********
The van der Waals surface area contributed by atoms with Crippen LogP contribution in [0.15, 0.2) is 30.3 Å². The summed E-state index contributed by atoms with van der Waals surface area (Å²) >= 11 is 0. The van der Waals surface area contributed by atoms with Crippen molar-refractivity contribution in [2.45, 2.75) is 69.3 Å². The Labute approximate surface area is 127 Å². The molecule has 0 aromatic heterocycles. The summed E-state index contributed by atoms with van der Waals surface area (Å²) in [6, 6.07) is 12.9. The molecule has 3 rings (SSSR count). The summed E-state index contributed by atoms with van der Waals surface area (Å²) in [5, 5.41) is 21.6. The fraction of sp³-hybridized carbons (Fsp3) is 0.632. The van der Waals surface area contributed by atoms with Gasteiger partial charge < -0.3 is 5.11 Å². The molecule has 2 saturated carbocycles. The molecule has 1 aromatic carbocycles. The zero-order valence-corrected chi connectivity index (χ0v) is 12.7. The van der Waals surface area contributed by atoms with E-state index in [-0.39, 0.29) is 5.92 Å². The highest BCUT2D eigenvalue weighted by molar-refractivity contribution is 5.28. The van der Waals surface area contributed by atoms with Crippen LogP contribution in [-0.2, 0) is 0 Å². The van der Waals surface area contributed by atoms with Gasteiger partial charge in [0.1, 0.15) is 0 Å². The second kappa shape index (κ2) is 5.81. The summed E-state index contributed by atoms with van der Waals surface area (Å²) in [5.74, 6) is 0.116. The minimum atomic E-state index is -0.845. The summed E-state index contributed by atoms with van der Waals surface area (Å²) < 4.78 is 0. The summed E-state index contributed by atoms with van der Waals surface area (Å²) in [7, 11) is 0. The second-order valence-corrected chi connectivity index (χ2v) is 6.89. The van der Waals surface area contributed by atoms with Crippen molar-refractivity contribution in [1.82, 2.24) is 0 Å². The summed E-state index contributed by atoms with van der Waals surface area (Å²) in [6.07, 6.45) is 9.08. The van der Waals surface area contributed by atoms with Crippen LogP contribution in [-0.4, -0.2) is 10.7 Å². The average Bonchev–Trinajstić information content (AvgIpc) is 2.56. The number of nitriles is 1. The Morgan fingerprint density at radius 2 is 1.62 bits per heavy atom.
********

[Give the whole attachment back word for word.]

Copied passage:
The van der Waals surface area contributed by atoms with Crippen LogP contribution in [0.15, 0.2) is 30.3 Å². The summed E-state index contributed by atoms with van der Waals surface area (Å²) >= 11 is 0. The van der Waals surface area contributed by atoms with Crippen molar-refractivity contribution in [2.45, 2.75) is 69.3 Å². The Labute approximate surface area is 127 Å². The molecule has 0 aromatic heterocycles. The summed E-state index contributed by atoms with van der Waals surface area (Å²) in [6, 6.07) is 12.9. The molecule has 3 rings (SSSR count). The summed E-state index contributed by atoms with van der Waals surface area (Å²) in [5, 5.41) is 21.6. The fraction of sp³-hybridized carbons (Fsp3) is 0.632. The van der Waals surface area contributed by atoms with Gasteiger partial charge < -0.3 is 5.11 Å². The molecule has 2 saturated carbocycles. The molecule has 1 aromatic carbocycles. The zero-order valence-corrected chi connectivity index (χ0v) is 12.7. The van der Waals surface area contributed by atoms with E-state index in [-0.39, 0.29) is 5.92 Å². The highest BCUT2D eigenvalue weighted by molar-refractivity contribution is 5.28. The van der Waals surface area contributed by atoms with Crippen LogP contribution in [-0.2, 0) is 0 Å². The van der Waals surface area contributed by atoms with Gasteiger partial charge in [0.1, 0.15) is 0 Å². The second kappa shape index (κ2) is 5.81. The summed E-state index contributed by atoms with van der Waals surface area (Å²) in [5.74, 6) is 0.116. The minimum atomic E-state index is -0.845. The summed E-state index contributed by atoms with van der Waals surface area (Å²) < 4.78 is 0. The summed E-state index contributed by atoms with van der Waals surface area (Å²) in [7, 11) is 0. The second-order valence-corrected chi connectivity index (χ2v) is 6.89. The van der Waals surface area contributed by atoms with Crippen molar-refractivity contribution in [1.82, 2.24) is 0 Å². The summed E-state index contributed by atoms with van der Waals surface area (Å²) in [6.07, 6.45) is 9.08. The van der Waals surface area contributed by atoms with Crippen LogP contribution in [-0.4, -0.2) is 10.7 Å². The average Bonchev–Trinajstić information content (AvgIpc) is 2.56. The number of nitriles is 1. The Morgan fingerprint density at radius 2 is 1.62 bits per heavy atom.